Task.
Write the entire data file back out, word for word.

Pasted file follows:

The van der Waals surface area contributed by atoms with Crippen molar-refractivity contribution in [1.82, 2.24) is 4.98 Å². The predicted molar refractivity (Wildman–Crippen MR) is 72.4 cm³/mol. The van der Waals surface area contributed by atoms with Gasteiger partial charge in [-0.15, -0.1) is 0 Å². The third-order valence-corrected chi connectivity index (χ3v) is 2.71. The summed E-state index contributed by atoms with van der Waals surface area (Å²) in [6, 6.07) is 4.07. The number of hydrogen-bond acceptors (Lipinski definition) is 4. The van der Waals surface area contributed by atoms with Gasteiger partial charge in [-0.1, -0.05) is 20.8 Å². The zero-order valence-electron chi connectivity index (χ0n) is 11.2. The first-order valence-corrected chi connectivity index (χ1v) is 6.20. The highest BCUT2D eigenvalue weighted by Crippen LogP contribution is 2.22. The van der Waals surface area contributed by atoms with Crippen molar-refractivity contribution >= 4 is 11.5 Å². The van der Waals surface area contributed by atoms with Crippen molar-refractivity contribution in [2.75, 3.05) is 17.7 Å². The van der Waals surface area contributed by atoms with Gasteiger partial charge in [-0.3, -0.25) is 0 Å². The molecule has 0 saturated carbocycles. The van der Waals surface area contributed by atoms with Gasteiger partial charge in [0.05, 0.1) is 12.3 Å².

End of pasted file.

The van der Waals surface area contributed by atoms with Crippen molar-refractivity contribution in [1.82, 2.24) is 4.98 Å². The predicted molar refractivity (Wildman–Crippen MR) is 72.4 cm³/mol. The van der Waals surface area contributed by atoms with Gasteiger partial charge in [-0.15, -0.1) is 0 Å². The third-order valence-corrected chi connectivity index (χ3v) is 2.71. The summed E-state index contributed by atoms with van der Waals surface area (Å²) in [6, 6.07) is 4.07. The number of hydrogen-bond acceptors (Lipinski definition) is 4. The van der Waals surface area contributed by atoms with Gasteiger partial charge in [-0.1, -0.05) is 20.8 Å². The zero-order valence-electron chi connectivity index (χ0n) is 11.2. The first-order valence-corrected chi connectivity index (χ1v) is 6.20. The highest BCUT2D eigenvalue weighted by Crippen LogP contribution is 2.22. The van der Waals surface area contributed by atoms with Crippen molar-refractivity contribution >= 4 is 11.5 Å². The van der Waals surface area contributed by atoms with Crippen molar-refractivity contribution in [2.75, 3.05) is 17.7 Å². The van der Waals surface area contributed by atoms with Gasteiger partial charge in [-0.3, -0.25) is 0 Å². The molecule has 0 saturated carbocycles. The van der Waals surface area contributed by atoms with Gasteiger partial charge in [0.05, 0.1) is 12.3 Å².